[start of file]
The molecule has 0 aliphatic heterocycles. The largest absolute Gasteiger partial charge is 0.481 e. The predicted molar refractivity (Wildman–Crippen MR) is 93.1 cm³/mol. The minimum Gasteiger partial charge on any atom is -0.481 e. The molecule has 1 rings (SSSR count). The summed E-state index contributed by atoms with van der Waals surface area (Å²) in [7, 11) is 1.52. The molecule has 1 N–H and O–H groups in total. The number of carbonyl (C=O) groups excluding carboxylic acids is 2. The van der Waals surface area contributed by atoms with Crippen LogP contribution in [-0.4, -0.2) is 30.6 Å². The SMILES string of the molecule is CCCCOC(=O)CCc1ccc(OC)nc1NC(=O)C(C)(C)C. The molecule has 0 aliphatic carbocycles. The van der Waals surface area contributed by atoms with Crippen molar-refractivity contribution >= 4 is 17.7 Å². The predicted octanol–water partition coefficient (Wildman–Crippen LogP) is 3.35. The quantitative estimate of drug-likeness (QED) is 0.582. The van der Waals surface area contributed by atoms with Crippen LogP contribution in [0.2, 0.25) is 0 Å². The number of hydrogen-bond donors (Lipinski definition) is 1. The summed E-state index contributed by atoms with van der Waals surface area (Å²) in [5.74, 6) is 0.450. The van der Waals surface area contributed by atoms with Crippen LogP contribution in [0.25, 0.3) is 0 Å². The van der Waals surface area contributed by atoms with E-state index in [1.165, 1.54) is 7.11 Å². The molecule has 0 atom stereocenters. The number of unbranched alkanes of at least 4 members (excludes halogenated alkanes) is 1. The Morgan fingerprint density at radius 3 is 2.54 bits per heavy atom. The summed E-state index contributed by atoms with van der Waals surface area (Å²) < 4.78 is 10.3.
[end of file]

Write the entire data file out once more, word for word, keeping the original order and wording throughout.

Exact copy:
The molecule has 0 aliphatic heterocycles. The largest absolute Gasteiger partial charge is 0.481 e. The predicted molar refractivity (Wildman–Crippen MR) is 93.1 cm³/mol. The minimum Gasteiger partial charge on any atom is -0.481 e. The molecule has 1 rings (SSSR count). The summed E-state index contributed by atoms with van der Waals surface area (Å²) in [7, 11) is 1.52. The molecule has 1 N–H and O–H groups in total. The number of carbonyl (C=O) groups excluding carboxylic acids is 2. The van der Waals surface area contributed by atoms with Crippen LogP contribution in [-0.4, -0.2) is 30.6 Å². The SMILES string of the molecule is CCCCOC(=O)CCc1ccc(OC)nc1NC(=O)C(C)(C)C. The molecule has 0 aliphatic carbocycles. The van der Waals surface area contributed by atoms with Crippen molar-refractivity contribution >= 4 is 17.7 Å². The predicted octanol–water partition coefficient (Wildman–Crippen LogP) is 3.35. The quantitative estimate of drug-likeness (QED) is 0.582. The van der Waals surface area contributed by atoms with Crippen LogP contribution in [0.2, 0.25) is 0 Å². The number of hydrogen-bond donors (Lipinski definition) is 1. The summed E-state index contributed by atoms with van der Waals surface area (Å²) in [5.74, 6) is 0.450. The van der Waals surface area contributed by atoms with Crippen LogP contribution in [0.25, 0.3) is 0 Å². The van der Waals surface area contributed by atoms with E-state index in [1.165, 1.54) is 7.11 Å². The molecule has 0 atom stereocenters. The number of unbranched alkanes of at least 4 members (excludes halogenated alkanes) is 1. The Morgan fingerprint density at radius 3 is 2.54 bits per heavy atom. The summed E-state index contributed by atoms with van der Waals surface area (Å²) < 4.78 is 10.3.